Technology is a pretty amazing thing. When I was younger, I really didn’t understand anything about my health record. It seemed to be an unattainable file kept in a vault with other secret files somewhere far away. With the adoption of EHRs, though, we have ready access to our medical records any time of day.
Even so, many of us have a love/hate relationship with EHRs. Back in the day, our doctors would talk to us directly and then dictate a clinic note on our visit after we had left. Now, computers are in every exam room and some doctors seem to be more concerned with clicking check boxes than examining their patients. I’m not here to argue the merits of either system, but rather to suggest a few ways that medical transcriptionists and EHRs can go hand in hand to make our medical records the most accurate and effective tools they can be for proper treatment.
Capturing complexity of patient situations
While point-and-click and fill-in-the-blank EHRs are just fine for many clinical applications—like plugging in vital signs, medications and dosage information, etc.—there are circumstances where such systems limit the ability of the physician to effectively document the complexity of a patient case. Take for example a complex surgery. A narrative describing the full procedure and exactly what happened is far superior for the followup care of the patient and proper coding and billing than choosing from a preformed checklist. Another example is patients who have very complex medical histories or circumstances that caused them to come to the doctor in the first place. Medical transcriptionists can assist by properly capturing the complexity of these situations through their medical reports.
Accuracy of information
While recently checking my EHR from my doctor’s visit, I saw a night and day difference between the information that was quickly typed into the EHR and the radiology report that was transcribed by a qualified MT. The EHR, which had been filled out by the medical assistant, had spelling mistakes, wrong information, and didn’t fully capture the reason why I came into the office in the first place. On the flipside, the radiology report was detailed and accurate and ruled out any major health problems.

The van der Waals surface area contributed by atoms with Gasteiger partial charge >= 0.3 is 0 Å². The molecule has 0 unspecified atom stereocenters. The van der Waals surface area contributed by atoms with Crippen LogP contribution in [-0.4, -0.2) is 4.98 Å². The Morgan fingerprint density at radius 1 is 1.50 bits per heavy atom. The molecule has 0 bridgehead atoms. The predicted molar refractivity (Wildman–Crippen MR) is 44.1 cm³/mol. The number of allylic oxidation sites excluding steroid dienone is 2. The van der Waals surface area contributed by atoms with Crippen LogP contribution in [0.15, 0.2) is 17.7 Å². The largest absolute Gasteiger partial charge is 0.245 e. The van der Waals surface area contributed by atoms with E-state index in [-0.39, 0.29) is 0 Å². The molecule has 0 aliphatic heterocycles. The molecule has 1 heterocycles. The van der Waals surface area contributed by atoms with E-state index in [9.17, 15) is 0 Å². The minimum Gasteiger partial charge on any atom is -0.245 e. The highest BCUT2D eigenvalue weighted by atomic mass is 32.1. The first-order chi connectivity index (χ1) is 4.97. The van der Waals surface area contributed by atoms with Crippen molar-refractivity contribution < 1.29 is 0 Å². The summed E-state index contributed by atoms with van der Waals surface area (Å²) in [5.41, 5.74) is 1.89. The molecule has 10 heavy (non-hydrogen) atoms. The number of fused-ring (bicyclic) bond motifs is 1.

Qualified medical transcriptionist editors can help to ensure the accuracy of medical record information, whether they are typing a full report, editing a speech recognition document, or verifying EHR information. Some clinics and hospitals are even employing medical transcriptionists to verify EHR information and improve accuracy.
For doctors, every minute counts. Dictating a long report can take time, but EHRs have had the unintended consequence of lowering physician productivity even more. With traditional dictation, the doctor just had to dictate the report without worrying about creating the physical document for it. With EHRs, the doctors are often filling them out themselves, which takes away from face-to-face time with the patients, frustrating not only the doctors but the patients themselves.
One solution some clinics have adopted is employing medical assistants or scribes (check out our article on those here) to be in the room at the same time so that the patient can have the doctor’s undivided attention and the doctor doesn’t have to fuss with the computer. This frees the doctor up to fully focus on the patient and decreases the time between patients since the doctor isn’t inputting all the information themselves.
Was transcription a perfect solution? No. Are EHRs a perfect solution? No. When combined together, though, these two solutions can go hand in hand to provide better documentation, accuracy, and (most importantly) patient care. And these are just a few examples of blending these two methods together. There’s a great article here that discusses this topic in more depth. We encourage you to check it out if you are interested in learning more on this subject.